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Old 30-10-2009, 09:33   #1
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Walters V-Drive Bolts Sheared Off

I have a Perkins 4108 driving thru a R10 Walters V Drive to a Max prop. I was motoring for 6 hours at 2,400 rpm when the 4 (#8) bolts holding the flange to the prop shaft sheared off. I did not run over anything and the shaft turned easly by hand. This is the second time that this has happened.
Is the prop too heavy for this unit?
There has not been any rapid forward to reverse changes!
Any help would be great
Thanks
Mark
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Old 30-10-2009, 10:08   #2
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Have you checked your coupling alignment?
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Old 30-10-2009, 11:42   #3
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Was there any noise? Did the bolts shear simultaneously? Do the bolts show any wear on their sides above or below the break?
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Old 30-10-2009, 11:51   #4
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Mark,

This is a pretty common occurrence. It happened to me once on the ICW while awaiting a bridge opening, with wind and current behind me (great fun!).

What happens is that the bolts get loose, and back out one at a time. Sometimes there's only one left and the coupling pulls apart just enough so the bolt will sheer. Be sure to use the right bolts, too. All bolts are not created equal, and you need steel bolts of the proper type....not stainless bolts.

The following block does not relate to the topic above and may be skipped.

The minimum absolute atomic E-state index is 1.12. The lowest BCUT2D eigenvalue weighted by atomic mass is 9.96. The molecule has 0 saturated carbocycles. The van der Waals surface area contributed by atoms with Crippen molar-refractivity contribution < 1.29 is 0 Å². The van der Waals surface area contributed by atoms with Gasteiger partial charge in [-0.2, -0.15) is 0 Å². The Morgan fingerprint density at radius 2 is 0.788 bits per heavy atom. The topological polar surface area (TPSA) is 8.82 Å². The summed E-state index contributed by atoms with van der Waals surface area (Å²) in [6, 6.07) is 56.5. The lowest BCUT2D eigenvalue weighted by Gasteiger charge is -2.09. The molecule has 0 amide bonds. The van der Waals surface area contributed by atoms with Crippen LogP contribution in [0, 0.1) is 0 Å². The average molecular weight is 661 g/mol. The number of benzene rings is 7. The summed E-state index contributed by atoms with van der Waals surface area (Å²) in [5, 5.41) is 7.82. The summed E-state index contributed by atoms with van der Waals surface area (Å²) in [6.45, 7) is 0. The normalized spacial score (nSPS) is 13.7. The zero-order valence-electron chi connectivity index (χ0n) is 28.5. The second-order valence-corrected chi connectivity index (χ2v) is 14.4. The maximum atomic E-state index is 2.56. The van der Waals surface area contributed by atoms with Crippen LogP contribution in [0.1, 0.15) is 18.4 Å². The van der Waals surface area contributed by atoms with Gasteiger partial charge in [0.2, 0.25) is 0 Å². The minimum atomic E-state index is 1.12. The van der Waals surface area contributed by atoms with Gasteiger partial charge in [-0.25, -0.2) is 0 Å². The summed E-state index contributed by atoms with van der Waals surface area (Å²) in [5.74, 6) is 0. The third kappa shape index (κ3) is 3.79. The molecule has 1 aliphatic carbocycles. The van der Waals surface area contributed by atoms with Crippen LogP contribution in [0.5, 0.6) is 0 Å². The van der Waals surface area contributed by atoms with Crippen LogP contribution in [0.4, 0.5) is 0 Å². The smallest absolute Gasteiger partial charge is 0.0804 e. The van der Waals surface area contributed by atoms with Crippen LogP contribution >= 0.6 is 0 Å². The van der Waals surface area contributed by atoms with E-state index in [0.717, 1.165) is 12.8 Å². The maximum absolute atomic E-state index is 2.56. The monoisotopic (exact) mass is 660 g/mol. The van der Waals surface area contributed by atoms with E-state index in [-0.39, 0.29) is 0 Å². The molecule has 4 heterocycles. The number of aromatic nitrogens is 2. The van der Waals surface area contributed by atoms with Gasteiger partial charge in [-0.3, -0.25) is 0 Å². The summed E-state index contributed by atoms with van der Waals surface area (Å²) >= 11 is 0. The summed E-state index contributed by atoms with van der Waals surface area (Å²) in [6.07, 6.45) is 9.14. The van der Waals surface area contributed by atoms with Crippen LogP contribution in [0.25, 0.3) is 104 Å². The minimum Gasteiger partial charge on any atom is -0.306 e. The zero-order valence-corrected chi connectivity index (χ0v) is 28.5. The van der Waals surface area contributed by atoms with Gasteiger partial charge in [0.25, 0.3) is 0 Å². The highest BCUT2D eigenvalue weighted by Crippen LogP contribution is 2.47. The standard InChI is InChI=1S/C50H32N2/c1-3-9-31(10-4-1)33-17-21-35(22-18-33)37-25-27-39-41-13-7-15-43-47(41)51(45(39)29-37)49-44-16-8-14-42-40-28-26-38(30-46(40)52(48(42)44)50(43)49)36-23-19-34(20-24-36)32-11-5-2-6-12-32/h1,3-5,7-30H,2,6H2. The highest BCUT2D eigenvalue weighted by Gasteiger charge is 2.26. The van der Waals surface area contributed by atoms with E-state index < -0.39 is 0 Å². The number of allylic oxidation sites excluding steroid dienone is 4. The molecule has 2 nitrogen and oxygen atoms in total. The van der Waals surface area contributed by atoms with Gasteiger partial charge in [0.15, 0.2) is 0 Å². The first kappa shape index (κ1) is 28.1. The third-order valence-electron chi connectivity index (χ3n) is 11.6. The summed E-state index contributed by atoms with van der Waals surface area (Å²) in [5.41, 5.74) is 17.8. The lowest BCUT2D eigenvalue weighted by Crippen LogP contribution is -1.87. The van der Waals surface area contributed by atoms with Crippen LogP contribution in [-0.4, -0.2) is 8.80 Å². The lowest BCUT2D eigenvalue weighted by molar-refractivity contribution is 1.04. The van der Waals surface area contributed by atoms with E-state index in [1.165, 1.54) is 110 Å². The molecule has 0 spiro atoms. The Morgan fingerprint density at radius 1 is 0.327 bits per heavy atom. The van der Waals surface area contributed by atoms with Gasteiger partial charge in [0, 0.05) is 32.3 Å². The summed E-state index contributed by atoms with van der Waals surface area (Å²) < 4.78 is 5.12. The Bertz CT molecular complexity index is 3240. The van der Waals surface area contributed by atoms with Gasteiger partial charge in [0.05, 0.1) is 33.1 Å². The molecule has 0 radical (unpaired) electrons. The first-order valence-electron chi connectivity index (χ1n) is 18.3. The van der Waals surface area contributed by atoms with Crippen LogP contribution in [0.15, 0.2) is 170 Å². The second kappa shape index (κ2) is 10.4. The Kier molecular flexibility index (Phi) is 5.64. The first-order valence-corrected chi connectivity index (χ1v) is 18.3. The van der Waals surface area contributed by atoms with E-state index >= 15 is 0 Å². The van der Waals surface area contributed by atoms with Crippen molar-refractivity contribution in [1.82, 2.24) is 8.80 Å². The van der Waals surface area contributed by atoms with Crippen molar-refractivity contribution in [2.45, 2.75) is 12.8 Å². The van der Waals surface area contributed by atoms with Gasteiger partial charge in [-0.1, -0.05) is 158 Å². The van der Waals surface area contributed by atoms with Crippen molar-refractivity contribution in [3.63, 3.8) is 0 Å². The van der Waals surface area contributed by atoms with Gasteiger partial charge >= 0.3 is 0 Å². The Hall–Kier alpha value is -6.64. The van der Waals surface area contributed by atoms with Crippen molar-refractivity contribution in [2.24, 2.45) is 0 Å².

First, check your alignment.

Next, get a good set of bolts, and replacements. Get them long enough to put fibre nuts on the back end. Snug 'em up tight.

Then, every so often -- with the emphasis on "often" -- check to be sure the bolts/nuts are still tight.

I did this some 15 years ago, and nary a problem since.

Oh, yes, I also have a 4-108 and a Walther V-drive.

Good luck,

Bill
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Old 30-10-2009, 19:39   #5
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Regular bolts are not coupling bolts.
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Old 30-10-2009, 19:59   #6
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The alignment was correct.
Chief Engineer, what are the correct type of bolts?
Many thanks
M
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Old 30-10-2009, 21:07   #7
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Try these folks....I can't remember the exact grade of hardened bolt.

Ya can't get'em off the shelf at West Marine, Lowes or Home Depot

Buck Algonquin® Marine Hardware - Motor Couplings - Transmission Couplings: Deep Blue Yacht Supply
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Old 31-10-2009, 02:09   #8
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Fibre Nuts?

Quote:
Originally Posted by btrayfors View Post
Mark,

This is a pretty common occurrence. It happened to me once on the ICW while awaiting a bridge opening, with wind and current behind me (great fun!).